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Lowell General Hospital in Massachusetts has discovered the medical records of 769 patients have been accessed by an employee without any legitimate work reason for doing so.
By accessing the medical records, the employee breached hospital policies and violated the privacy of patients. Upon discovery of the breach, and completion of the subsequent investigation, the employee was terminated. Lowell General Hospital was satisfied that only one person was involved, and that this was not a widespread problem at the hospital.
Patients impacted by the security incident have been notified and a breach notice has been placed on the hospital website. Patients have been informed that the types of information accessed by the former employee included names, dates of birth, medical diagnoses, and information relating to treatments provided to patients.
No financial information, health insurance details, or Social Security numbers were viewed by the employee, and the investigation uncovered no evidence to suggest that any of the information that was accessed has been misused.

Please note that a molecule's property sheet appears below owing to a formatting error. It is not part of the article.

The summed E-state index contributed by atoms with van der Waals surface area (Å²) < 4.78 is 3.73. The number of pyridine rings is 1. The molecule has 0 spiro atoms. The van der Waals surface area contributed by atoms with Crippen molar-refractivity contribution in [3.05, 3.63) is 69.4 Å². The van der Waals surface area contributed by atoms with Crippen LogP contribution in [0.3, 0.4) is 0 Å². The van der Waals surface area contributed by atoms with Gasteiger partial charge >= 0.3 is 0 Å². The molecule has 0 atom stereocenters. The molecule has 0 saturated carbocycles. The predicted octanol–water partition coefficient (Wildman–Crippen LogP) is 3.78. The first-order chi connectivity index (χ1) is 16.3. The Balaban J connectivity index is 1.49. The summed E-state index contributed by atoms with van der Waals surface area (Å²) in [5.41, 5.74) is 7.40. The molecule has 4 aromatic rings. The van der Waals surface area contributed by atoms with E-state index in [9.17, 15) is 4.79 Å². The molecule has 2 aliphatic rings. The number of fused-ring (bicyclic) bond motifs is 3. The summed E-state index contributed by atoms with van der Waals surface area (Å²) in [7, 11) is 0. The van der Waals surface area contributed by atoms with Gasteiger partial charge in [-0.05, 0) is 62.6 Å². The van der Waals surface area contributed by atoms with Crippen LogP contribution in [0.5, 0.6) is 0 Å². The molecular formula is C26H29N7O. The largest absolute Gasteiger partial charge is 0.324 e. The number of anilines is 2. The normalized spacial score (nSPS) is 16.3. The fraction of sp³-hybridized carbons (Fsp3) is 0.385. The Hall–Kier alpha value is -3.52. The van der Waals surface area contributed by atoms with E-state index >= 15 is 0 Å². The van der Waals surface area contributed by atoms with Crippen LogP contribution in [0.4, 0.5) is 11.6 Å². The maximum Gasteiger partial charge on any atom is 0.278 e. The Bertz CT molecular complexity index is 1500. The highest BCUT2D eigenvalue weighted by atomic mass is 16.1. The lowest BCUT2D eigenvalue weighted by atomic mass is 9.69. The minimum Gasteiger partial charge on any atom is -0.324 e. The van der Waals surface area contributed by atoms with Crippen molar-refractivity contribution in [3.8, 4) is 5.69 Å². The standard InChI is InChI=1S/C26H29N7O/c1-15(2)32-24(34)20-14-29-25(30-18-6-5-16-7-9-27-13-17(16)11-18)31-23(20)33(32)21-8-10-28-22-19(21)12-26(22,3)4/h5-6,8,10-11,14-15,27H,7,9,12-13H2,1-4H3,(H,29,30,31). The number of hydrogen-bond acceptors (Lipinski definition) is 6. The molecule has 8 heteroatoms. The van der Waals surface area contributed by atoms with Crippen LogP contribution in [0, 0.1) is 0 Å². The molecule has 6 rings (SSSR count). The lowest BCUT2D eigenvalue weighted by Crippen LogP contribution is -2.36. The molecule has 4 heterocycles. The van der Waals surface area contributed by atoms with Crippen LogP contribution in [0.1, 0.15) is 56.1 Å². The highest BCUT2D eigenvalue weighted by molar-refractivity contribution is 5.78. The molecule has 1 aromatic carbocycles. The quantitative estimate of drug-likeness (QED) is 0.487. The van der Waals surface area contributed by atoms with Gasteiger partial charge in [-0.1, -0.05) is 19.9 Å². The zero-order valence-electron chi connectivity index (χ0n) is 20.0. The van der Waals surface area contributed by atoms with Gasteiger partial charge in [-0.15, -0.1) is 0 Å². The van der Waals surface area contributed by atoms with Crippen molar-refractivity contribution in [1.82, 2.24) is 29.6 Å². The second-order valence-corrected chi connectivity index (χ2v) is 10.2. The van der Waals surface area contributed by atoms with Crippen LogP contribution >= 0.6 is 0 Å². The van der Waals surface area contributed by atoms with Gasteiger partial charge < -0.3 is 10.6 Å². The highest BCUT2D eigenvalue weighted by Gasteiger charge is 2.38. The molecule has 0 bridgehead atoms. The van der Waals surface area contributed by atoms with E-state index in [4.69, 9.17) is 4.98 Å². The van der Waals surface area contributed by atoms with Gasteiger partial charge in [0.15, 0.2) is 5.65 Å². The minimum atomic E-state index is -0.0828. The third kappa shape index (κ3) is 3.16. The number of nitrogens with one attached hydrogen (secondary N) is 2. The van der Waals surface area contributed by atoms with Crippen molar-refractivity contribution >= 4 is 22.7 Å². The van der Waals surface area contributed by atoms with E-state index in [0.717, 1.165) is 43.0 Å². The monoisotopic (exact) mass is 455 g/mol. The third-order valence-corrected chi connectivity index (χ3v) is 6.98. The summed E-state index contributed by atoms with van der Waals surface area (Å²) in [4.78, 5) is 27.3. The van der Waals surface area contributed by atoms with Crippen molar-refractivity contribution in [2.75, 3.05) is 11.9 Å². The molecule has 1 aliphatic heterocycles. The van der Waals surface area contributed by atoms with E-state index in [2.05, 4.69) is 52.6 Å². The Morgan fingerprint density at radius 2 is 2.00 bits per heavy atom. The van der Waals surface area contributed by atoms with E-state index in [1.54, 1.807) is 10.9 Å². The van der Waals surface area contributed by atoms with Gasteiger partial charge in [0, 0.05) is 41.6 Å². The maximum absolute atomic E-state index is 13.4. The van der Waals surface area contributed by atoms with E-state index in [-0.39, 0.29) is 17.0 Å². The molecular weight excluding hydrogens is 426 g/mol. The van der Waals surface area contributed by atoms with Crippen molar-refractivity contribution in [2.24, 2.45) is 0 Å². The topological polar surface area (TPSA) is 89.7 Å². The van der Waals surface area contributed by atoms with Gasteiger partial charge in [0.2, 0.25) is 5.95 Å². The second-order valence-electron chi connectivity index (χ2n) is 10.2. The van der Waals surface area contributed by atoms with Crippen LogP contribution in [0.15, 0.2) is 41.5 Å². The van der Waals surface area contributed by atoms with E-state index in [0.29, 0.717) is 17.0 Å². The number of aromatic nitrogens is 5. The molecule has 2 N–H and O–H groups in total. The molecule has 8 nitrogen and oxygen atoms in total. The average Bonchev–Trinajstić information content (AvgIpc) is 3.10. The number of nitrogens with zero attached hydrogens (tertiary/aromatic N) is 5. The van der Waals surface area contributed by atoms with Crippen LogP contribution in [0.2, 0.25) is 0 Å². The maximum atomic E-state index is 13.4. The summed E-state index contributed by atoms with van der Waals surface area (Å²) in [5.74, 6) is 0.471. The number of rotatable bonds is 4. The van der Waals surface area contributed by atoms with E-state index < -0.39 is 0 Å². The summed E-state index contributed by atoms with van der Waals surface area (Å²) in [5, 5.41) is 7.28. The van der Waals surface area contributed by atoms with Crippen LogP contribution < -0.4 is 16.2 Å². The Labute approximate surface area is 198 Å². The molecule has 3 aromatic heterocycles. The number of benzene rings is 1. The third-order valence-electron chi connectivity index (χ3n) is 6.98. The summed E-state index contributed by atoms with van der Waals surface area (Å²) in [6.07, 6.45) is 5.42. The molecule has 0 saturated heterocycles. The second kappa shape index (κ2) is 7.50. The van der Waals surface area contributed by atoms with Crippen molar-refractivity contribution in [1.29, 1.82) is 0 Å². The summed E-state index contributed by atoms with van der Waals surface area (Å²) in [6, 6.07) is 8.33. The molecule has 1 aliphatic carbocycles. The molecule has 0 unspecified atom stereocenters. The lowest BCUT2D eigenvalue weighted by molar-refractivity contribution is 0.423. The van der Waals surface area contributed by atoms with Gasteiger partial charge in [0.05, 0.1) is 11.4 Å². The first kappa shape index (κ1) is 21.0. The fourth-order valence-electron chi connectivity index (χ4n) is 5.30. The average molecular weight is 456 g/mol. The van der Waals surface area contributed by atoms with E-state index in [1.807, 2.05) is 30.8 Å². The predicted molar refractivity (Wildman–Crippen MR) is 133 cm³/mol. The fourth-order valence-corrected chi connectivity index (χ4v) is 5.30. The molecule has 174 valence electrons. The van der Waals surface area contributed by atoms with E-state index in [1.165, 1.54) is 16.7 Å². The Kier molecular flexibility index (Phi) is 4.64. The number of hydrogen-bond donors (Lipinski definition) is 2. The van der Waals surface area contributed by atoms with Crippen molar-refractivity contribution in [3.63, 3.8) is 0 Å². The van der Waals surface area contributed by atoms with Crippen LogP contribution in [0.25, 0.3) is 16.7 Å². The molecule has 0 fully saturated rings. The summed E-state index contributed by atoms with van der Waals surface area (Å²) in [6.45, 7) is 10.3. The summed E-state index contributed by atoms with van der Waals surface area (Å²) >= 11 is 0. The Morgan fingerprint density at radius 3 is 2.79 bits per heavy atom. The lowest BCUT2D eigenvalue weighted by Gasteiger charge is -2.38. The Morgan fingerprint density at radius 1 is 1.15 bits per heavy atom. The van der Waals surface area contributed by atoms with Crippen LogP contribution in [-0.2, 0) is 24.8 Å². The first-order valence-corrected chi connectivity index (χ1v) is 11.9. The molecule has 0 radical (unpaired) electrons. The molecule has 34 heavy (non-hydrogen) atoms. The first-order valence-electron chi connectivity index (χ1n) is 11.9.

Lowell General Hospital provides training to all staff members, and clearly instructs employees that the accessing of medical records without a legitimate reason is strictly prohibited. While checks are performed to ensure that employees are abiding by hospital policies, the incident has prompted Lowell General Hospital to conduct a review of its privacy and security policies relating to its medical record system. Improvements will be made to ensure that any future instances of snooping are identified rapidly. The hospital will continue to provide ongoing training to staff on patient privacy.
What is not clear is how long the employee was able to improperly access medical records before the privacy violations were discovered. The number of patients impacted by the incident suggests the improper access had been ongoing for several months.
HIPAA required covered entities and their business associates to regularly monitor PHI access logs for unauthorized access. While “regularly” is open to interpretation, it is a good best practice to conduct ongoing audits of access logs to help identify unauthorized activity.
These audits can be conducted manually, although tools are available to reduce the administrative burden. Those tools are either rule-based or behavior-based. The former requires rules to be set which will trigger alerts if they are violated, while behavior based systems learn about normal access and trigger alerts if any anomalies are detected. These automated solutions can help to detect improper activity much more quickly, allowing rapid action to be taken when employees snoop on medical records.